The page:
Thousands of industry and academic experts participate. They work within subgroups. And each subgroup is led by prominent members of industry and academia, along with a NIST co-lead.
In part, what these public working groups create are framework documents. They are living documents that change as the groups address their members' concerns and are updated regularly. They describe the current state of the art and lay out a roadmap for the future.
So far, NIST's Public Working Groups have released frameworks about cyber-physical Systems, about smart grid, about cybersecurity, and many other issues that matter to anyone invested in IoT.
How do these frameworks help you?
For one thing, they help define a common language. We need to be able to communicate with shared technical definitions across all domains—a prerequisite for interoperability.
Also, we want a way to understand and address the concerns that stakeholders have for CPS within the systems engineering process. Concerns like:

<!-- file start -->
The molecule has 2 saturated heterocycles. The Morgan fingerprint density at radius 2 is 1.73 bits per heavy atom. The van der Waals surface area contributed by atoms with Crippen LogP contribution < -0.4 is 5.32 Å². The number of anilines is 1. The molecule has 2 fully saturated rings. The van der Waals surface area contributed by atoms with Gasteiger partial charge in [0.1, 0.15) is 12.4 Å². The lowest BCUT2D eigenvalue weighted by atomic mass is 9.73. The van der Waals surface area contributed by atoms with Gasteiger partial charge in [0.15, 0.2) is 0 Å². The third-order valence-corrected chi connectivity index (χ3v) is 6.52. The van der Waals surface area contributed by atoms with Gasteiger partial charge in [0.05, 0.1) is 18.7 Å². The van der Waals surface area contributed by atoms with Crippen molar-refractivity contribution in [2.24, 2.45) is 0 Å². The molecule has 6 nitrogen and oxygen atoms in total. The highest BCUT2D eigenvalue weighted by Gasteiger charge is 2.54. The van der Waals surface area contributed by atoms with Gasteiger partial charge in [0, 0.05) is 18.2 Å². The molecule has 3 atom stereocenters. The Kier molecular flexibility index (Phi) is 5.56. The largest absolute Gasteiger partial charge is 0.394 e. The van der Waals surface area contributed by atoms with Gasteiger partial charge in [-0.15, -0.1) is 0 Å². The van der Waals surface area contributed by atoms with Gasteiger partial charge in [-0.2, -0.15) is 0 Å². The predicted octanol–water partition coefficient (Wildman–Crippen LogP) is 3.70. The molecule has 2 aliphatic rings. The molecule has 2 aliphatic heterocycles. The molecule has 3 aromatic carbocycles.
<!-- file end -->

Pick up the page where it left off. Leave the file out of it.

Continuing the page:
Here, the Public Working Group is analyzing the risks so that we can trust that the IoT will deliver its planned value.
If you are interested in discussions like these, our public working groups are open to all. I invite you to find the CPS Public Working Group on NIST's website so you can join us.
So through public collaboration, NIST's working groups are producing framework documents—roadmaps to help make sure you are considering the key aspects of the IoT when you plan your next big move.
Creating a Marketplace—Challenges
And fundamentally, all of these efforts are about creating an efficient marketplace for IoT solutions. Just as framework documents, standards and working groups help create order from chaos, creating new marketplaces is about bringing many ideas and perspectives together to create the art of the possible.
And that is the vision behind the third lever in the NIST IoT tool box—Challenges.
For example, NIST and several partners launched the Global City Teams Challenge to bring together two key groups—communities facing problems and innovators with the IoT-based solutions. The program encourages collaboration on issues ranging from disaster response to energy management to mass transit improvement.
The Challenge's first round began in September 2014. It brought together 64 teams from more than 50 cities and 230 organizations. The teams demonstrated tangible benefits of using IoT, showing solutions that could be deployed across multiple cities.
One example is New York City's Link NYC, which is replacing many old-school phone booths with WiFi hotspots. These will not only provide Internet access for residents, but will also generate revenue from ads. They also have an array of sensors that will help track environmental quality in the city.